This painting was one of the first antique pieces I bought after purchasing my first home. I found it in an antique store in Manhattan Beach, CA when I still lived there. I fell in love with it immediately. It’s a painting of El Greco, after a self-portrait of his. On the back is marked “Musee de Seville”. I suspect it was done by an art student, in part because when you look at it a certain way, it’s obvious there is at least one other painting lurking under El Greco’s surface (if you look closely, you can see the faint outline here of what looks like an upside down figure, so the canvas was probably turned), and art students are well-known for reusing their canvases.
As I’ve gotten older and come to see more of my possessions as just “stuff”, El Greco remains one of the very few things that I treasure. Something about the darkness of it, the fact that you can’t see his clothes but only his brooding face and those pale, elegant hands, speaks to me. I continue to be intrigued by what’s under the surface. It hangs in my kitchen, and I never stop feeling a little rush of pure appreciation when I look at it.
And art is so easy to come by. It’s everywhere you look; in nature, in books and magazines, in antique stores and thrift shops. Our home is filled with artwork we’ve picked up for less than $30 at local auctions and estate sales, and every single piece brings me enjoyment every single day (although admittedly, none so much as my beloved El Greco). Each one comes with a story of how we acquired it and each one moves me in a different way. I like to think we’ve given them a good home. In return, they’ve brought me hours upon hours of enjoyment.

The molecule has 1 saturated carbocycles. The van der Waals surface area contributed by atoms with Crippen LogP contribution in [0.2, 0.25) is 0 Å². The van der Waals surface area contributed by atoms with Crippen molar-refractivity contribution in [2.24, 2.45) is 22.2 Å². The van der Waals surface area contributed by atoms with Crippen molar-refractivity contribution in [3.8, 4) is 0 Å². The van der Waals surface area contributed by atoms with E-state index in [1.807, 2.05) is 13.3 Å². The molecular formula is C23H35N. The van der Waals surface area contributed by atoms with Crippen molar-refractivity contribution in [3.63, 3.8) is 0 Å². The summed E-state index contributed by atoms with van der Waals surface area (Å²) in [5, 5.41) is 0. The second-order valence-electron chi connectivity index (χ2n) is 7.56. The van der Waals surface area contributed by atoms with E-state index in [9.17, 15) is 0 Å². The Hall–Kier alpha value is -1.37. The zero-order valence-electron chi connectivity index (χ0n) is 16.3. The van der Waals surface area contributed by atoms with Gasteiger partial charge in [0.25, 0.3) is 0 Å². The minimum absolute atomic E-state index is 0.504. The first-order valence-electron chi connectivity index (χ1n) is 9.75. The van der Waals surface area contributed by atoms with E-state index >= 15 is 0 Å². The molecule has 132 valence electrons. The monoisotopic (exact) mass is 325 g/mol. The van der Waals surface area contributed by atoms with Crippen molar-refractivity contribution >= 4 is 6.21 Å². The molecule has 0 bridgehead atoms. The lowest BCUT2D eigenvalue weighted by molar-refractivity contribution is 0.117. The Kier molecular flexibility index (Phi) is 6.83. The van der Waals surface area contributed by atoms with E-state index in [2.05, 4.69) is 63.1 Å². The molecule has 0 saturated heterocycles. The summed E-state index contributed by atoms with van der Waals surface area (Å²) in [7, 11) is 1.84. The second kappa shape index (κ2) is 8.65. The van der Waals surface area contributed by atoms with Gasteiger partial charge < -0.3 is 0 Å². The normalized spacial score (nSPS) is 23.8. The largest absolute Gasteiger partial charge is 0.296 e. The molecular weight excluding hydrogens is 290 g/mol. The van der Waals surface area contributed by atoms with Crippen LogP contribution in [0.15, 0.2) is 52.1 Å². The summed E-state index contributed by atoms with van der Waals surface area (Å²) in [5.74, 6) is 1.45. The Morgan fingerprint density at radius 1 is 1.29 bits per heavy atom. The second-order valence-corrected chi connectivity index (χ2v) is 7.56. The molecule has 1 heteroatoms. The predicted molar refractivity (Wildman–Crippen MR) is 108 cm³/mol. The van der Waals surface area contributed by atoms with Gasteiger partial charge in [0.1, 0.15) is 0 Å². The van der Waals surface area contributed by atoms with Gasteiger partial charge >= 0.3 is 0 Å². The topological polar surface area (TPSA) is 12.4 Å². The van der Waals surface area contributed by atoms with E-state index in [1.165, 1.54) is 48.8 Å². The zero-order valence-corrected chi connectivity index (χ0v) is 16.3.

What about you? What are the little things in your home – collected or bought – that bring you simple enjoyment? Share here or using the #littlethings on Twitter!
Last week I gave you guys a list of pantry staples for vegetarians. Of course, after I posted it I thought of a million little things that I like to have in the pantry, but I forced myself not to edit the post because the idea of a “staple” is that it’s something you really must have, not an “extra.”
In that blog post, I promised you a list of quick, easy meals you can make with said staples, as well as the recipe for my own quick vegetable soup. But after writing down some of my favorite throw-together meals, I decided to hold off on the soup recipe. I’ll give it to you next week instead because there’s already a lot to work with here.
Here I go! Vegetarian meals you can make with pantry staples;
Saute veggies with olive oil and garlic, toss with pasta, and throw in some Parmesan (or not)
Toss pasta with canned or fresh tomatoes, garlic and basil
Think outside the traditionally-Italian pasta dish by mixing up the ingredients and spices, i.e. toss penne with corn, black beans and tomatoes and toss with olive oil, chili powder, and cumin for a Mexican-based dish. Toss linguini with peanut butter and a little chili oil or red pepper flakes for an Asian or Thai flavor (you can also use a little sesame or peanut oil).
Brown rice is overlooked as a base for meals, but it can be used much the same as pasta. In the colder months, you can saute it in olive oil or butter and then add stuff to it in the water for a kind of homemade Rice-a-Roni/healthier risotto. This works great with a little vegetable based Better Than Bouillon added to the water and some spices (use something that works with your ingredients, as with the pasta above) or even something like coconut milk, which will give it a more exotic flavor (I toss rice or quinoa cooked with coconut milk with pineapple and cilantro and it’s amazing).
In the hot summer months, cold rice can be tossed with virtually anything. Add flavor with rice vinegars, fruit-based vinegars, flavored olive oils, and spices or fresh herbs. In vegetarian cooking, especially, herbs and spices are king. A rice-based dish with curry powder will taste completely different than one with oregano or one with chili powder. Vary other ingredients accordingly.